UCSF Study Finds DHEA Benefits

Researchers at medical centers across the country are investigating a number of DHEA-related issues, including DHEA’s role in brain diseases, including Alzheimer’s disease, and autoimmune diseases, such as lupus. Some of the lingering questions also include why only humans and primates manufacture the hormone and why it diminishes sharply with age.

But DHEA (dehydroepiandrosterone), the popular hormone widely sold as a nutritional supplement to fight conditions from cancer to aging, does in fact have a beneficial effect on the vascular function of the heart, a new University of California San Francisco study shows.

Though there has been limited scientific basis for claims that DHEA is a potent anti-disease and anti-aging drug, the new study, which will be presented today (Nov. 10) at the American Heart Association Scientific Sessions in Dallas, shows that DHEA does protect the heart against some cardiovascular diseases.

Scientists suspect DHEA — which is synthesized by our own bodies, is converted into the hormones estrogen and testosterone and decreases sharply with age — does indeed have a link to conditions including aging, heart disease and cancer, said UCSF cardiology research fellow Christian Zellner, MD, who conducted the study under the direction of UCSF Stanford Health Care cardiologists Tony Chou, MD, UCSF assistant professor of medicine, and Kanu Chatterjee, MD, UCSF professor of medicine, at UCSF’s Vascular Lab.

This study, part of UCSF’s continuing research of DHEA’s effects on cardiovascular health, is an important step in giving scientific credence to the role and benefits of DHEA, Zellner said. The research is also a step in understanding any possible untoward effects on individuals who take the drug with high hopes of beating aging and disease, Zellner said. That is important, he said, because an increasing number of people are taking DHEA, yet its sale is unregulated by the FDA.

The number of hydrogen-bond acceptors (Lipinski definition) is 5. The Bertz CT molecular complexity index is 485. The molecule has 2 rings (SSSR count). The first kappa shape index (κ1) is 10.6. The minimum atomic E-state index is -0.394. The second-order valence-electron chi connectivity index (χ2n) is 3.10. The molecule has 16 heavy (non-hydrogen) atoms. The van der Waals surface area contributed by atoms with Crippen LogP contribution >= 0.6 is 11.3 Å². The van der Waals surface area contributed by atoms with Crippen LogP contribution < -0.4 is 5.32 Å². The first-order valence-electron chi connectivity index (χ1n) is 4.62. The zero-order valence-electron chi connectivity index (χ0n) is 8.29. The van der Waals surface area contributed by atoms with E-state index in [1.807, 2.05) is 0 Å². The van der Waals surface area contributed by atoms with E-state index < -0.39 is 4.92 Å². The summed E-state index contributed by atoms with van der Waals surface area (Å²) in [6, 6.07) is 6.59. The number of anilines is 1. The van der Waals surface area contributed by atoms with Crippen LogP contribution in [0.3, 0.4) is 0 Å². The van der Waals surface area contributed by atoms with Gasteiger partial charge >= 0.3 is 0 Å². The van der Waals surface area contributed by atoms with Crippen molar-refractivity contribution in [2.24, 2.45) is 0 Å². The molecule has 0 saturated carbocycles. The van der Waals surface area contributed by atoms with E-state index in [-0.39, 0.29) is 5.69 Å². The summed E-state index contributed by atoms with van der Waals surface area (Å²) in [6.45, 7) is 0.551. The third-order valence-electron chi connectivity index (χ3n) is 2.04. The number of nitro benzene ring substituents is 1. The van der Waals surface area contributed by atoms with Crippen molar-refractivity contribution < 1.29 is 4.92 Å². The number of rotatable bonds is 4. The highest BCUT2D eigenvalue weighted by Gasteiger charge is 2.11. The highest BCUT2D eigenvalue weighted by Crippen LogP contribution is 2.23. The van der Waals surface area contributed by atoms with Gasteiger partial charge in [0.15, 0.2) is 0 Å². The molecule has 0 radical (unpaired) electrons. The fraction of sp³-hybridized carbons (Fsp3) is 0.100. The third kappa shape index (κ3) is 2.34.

The animal study, conducted on pigs, shows that DHEA can reverse the effects of Endothelin-1, or ET-1, a peptide that is elevated in most heart diseases, including heart attacks and high blood pressure.

A balance between ET-1 and nitric oxide is essential for maintaining vascular tone, which is necessary for controlling blood pressure, maintaining the tone of coronary arteries and regulating blood flow to the heart and other parts of the body, Zellner said. When ET-1 is elevated the heart’s vessels constrict, meaning the flow of blood is hampered and the heart’s tissue does not get the oxygen and nutrients it needs to perform well and stay healthy.

The study, however, found that DHEA reversed that vascular constriction and re-established bloodflow.

This year marks the third year in a row that UCSF’s Vascular Lab, one of the few groups in the country researching DHEA’s effects on heart disease, will present findings on the topic at the AHA conference. The UCSF group showed previously that DHEA dilates the coronary arteries in a similar way to anti-anginal drugs like nitroglycerin and increases the function of the endothelial cells, which create the inner lining of the arteries and offer protection against a wide range of cardiovascular disorders, including atherosclerosis.

Though DHEA has become increasingly popular as a nutritional supplement, there is still a lot of scientific work that needs to be done to make sure the hormone is both safe and beneficial, Zellner said. No human studies examining the cardiac effects of DHEA have been completed, which is essential before any recommendations involving the drug can be made, Zellner said.

The study was funded by the UCSF Foundation for Cardiac Research. Other researchers include: Amanda Browne, BS, Dorina Gheorghevici, MD, Alice Guh, BS, UCSF Vascular Lab; Krishnankutty Sudhir, MD, Baker Medical Institute, Melbourne, Australia; Kanu Chatterjee, MD, Tony Chou, MD, UCSF.

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